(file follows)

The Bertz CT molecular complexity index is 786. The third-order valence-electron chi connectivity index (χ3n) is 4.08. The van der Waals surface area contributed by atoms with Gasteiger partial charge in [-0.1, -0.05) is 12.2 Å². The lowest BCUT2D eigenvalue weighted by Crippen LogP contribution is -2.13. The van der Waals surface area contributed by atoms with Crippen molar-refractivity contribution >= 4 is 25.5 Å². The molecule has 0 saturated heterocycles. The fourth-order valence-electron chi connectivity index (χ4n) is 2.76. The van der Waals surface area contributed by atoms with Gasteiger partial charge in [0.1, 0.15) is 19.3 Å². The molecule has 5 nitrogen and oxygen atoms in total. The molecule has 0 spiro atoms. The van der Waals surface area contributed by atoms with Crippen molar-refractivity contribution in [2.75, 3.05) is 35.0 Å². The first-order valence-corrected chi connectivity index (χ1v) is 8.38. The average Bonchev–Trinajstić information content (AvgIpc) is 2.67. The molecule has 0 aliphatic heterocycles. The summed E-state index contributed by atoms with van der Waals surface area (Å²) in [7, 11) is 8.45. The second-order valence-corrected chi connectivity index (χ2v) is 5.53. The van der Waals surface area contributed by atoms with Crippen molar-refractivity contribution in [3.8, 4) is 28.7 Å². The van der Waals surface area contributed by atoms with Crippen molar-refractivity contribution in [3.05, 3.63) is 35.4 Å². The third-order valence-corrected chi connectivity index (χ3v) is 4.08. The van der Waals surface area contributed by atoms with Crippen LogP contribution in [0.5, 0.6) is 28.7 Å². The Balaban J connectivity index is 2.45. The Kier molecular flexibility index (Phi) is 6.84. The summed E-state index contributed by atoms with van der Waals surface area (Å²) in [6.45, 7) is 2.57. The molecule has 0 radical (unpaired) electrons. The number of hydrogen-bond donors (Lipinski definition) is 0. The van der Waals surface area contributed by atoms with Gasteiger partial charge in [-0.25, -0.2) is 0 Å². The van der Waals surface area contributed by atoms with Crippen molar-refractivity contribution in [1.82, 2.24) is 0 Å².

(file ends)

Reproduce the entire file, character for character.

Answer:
The Bertz CT molecular complexity index is 786. The third-order valence-electron chi connectivity index (χ3n) is 4.08. The van der Waals surface area contributed by atoms with Gasteiger partial charge in [-0.1, -0.05) is 12.2 Å². The lowest BCUT2D eigenvalue weighted by Crippen LogP contribution is -2.13. The van der Waals surface area contributed by atoms with Crippen molar-refractivity contribution >= 4 is 25.5 Å². The molecule has 0 saturated heterocycles. The fourth-order valence-electron chi connectivity index (χ4n) is 2.76. The van der Waals surface area contributed by atoms with Gasteiger partial charge in [0.1, 0.15) is 19.3 Å². The molecule has 5 nitrogen and oxygen atoms in total. The molecule has 0 spiro atoms. The van der Waals surface area contributed by atoms with Crippen molar-refractivity contribution in [2.75, 3.05) is 35.0 Å². The first-order valence-corrected chi connectivity index (χ1v) is 8.38. The average Bonchev–Trinajstić information content (AvgIpc) is 2.67. The molecule has 0 aliphatic heterocycles. The summed E-state index contributed by atoms with van der Waals surface area (Å²) in [7, 11) is 8.45. The second-order valence-corrected chi connectivity index (χ2v) is 5.53. The van der Waals surface area contributed by atoms with Crippen molar-refractivity contribution in [3.8, 4) is 28.7 Å². The van der Waals surface area contributed by atoms with Crippen molar-refractivity contribution in [3.05, 3.63) is 35.4 Å². The third-order valence-corrected chi connectivity index (χ3v) is 4.08. The van der Waals surface area contributed by atoms with Crippen LogP contribution in [0.5, 0.6) is 28.7 Å². The Balaban J connectivity index is 2.45. The Kier molecular flexibility index (Phi) is 6.84. The summed E-state index contributed by atoms with van der Waals surface area (Å²) in [6.45, 7) is 2.57. The molecule has 0 radical (unpaired) electrons. The number of hydrogen-bond donors (Lipinski definition) is 0. The van der Waals surface area contributed by atoms with Gasteiger partial charge in [-0.25, -0.2) is 0 Å². The van der Waals surface area contributed by atoms with Crippen molar-refractivity contribution in [1.82, 2.24) is 0 Å².